As the evidence mounts of a persistent, global attack on working people and the poor, my mind falls back on an interview given a year or so ago by the brilliant British Marxist urban geographer, David Harvey. Commenting on the global economic meltdown, he said capitalism could solve its many crises, but only by setting up the scenario for another inevitable crisis.
He traced the various stages of the handling of the meltdown, and said it had reached the stage where the argument had become as to who was to pay for it. Would it be the financial mavens who had created it? Or the workers. And Harvey prophesied that what we could expect in future was a relentless attack on unions and the organized working class throughout the world.
Hardly were the words out of his mouth before the streets of Paris were filled by hundreds of thousands of workers protesting against the attempt to make them pay with cuts and austerity measures designed to lower their incomes.
Since then we have seen an intensification of this attack on the working class in every sector of economic life, and in every part of the world. The European response has been particularly egregious, with the troika of the United States, the European Community and the International Monetary Fund zeroing in on an effort to impoversish further the workers of the smaller European countries (whose workers have already had to make concessions and reduce their standard of living).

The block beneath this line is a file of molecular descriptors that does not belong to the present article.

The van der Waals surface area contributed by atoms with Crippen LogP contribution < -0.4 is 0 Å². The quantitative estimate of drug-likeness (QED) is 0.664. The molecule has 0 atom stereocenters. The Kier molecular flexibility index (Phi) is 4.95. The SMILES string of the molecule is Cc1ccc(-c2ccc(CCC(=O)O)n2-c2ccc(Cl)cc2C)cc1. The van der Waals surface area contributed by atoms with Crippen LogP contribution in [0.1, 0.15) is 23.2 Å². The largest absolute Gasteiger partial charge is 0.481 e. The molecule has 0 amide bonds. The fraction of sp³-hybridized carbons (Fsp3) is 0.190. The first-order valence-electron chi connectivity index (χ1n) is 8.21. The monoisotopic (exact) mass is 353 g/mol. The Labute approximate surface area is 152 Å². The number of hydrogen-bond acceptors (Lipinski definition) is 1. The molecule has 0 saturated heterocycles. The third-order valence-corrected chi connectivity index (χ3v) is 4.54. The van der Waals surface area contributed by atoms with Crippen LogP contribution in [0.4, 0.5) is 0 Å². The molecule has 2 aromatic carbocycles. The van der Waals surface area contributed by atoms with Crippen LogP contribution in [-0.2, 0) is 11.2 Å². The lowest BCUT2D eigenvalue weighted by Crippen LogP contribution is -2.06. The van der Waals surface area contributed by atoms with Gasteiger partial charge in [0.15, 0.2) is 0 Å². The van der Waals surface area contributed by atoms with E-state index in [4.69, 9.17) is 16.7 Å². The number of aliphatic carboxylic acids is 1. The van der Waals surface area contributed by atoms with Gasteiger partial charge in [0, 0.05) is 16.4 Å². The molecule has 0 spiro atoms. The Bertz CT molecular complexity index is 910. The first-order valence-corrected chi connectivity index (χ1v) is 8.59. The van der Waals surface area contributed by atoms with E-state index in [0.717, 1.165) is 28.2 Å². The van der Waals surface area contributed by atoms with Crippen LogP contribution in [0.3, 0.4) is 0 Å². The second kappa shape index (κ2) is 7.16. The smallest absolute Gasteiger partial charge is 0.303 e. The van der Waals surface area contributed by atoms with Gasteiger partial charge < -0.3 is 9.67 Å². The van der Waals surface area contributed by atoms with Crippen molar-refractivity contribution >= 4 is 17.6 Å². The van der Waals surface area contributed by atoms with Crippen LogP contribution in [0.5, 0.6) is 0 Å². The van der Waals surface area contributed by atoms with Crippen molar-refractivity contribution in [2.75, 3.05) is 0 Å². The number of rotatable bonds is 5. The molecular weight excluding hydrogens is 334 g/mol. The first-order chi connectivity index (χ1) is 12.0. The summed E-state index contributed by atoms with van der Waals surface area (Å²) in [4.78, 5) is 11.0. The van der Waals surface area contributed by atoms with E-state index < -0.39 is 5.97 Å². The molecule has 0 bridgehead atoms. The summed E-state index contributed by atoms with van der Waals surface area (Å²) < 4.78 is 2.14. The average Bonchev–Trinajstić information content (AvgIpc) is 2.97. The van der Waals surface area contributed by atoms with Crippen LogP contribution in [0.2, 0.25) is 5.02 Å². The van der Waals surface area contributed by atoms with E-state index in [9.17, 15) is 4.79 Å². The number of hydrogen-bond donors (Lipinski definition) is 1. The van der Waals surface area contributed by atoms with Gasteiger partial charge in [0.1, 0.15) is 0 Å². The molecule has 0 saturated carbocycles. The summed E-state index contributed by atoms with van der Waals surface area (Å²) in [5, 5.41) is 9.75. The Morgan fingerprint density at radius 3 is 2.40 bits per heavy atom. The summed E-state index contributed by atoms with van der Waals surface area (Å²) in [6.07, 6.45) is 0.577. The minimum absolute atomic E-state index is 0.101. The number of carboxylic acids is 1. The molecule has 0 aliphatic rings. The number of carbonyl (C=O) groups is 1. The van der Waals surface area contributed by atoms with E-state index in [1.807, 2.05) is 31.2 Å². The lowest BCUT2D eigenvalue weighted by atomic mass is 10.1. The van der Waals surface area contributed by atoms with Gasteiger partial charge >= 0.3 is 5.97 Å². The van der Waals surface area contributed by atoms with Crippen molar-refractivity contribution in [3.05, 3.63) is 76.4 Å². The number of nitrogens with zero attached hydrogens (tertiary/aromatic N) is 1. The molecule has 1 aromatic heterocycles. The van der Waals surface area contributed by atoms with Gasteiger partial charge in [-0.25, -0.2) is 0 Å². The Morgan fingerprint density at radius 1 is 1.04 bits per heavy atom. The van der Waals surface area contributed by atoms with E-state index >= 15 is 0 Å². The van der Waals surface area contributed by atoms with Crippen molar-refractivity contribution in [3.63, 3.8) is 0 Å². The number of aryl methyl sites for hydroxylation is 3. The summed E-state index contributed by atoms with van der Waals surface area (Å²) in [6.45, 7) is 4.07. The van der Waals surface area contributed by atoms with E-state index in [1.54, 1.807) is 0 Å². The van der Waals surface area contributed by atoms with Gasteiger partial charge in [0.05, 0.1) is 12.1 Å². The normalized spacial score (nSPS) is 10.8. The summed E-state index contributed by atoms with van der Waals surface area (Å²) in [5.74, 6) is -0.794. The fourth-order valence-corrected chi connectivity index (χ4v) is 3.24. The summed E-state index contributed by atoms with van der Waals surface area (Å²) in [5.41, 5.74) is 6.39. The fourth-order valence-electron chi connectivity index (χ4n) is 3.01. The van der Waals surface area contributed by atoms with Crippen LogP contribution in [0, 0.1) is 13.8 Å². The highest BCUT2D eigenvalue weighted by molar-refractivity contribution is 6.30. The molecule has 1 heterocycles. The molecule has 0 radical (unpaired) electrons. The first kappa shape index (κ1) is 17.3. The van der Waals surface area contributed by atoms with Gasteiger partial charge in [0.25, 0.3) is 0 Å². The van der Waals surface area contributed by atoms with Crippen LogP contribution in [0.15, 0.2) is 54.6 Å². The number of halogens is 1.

David Cameron’s stringent austerity measures in Britain have already led to a further depression of the British economy, and similar results are underway in some of the European countries, with particular reference to Greece, which seems to have been chosen as the poster boy for a demonstration of the relentless cruelty of the capitalist structure that appears to have been the whole purpose for the establishment of the European Community.
In Canada, the worst is yet to come, but most of this government’s initiatives seem to have been designed to follow the global pattern, with useless and unnecessary measures such as the crime bill and the proposal to imprison more and more people in bigger and better prisons; such as the flirting with reductions in the Old Age Security, totally unnecessary according to most experts; such as the extravagant expenditure on new US fighter planes that apparently aren’t expected to work properly,;and such as Public Safety Minister Vic Toews having said anyone who is not in favour of internet censorship is with the child pornographers --- all these are signs of a government we have, somehow to try to get rid of as soon as possible.
Ah, well, what else is new? In a nation which once had corporate taxation of more than 90 per cent, the United States, politicians are vying for the distinction of which of them would cut the current corporate rate of 39 per cent furthest. Obama is preparing to cut it into the 20s, and Romney, if he is elected, can be depended on to do what he suggests, cut it even further.Mezantime, if readers feel so inclined, they might like to take a look here at an amusing illustrated video of a statement by David Harvey on the many fanciful reasons given for the Crises of Capitalism. Be my guest.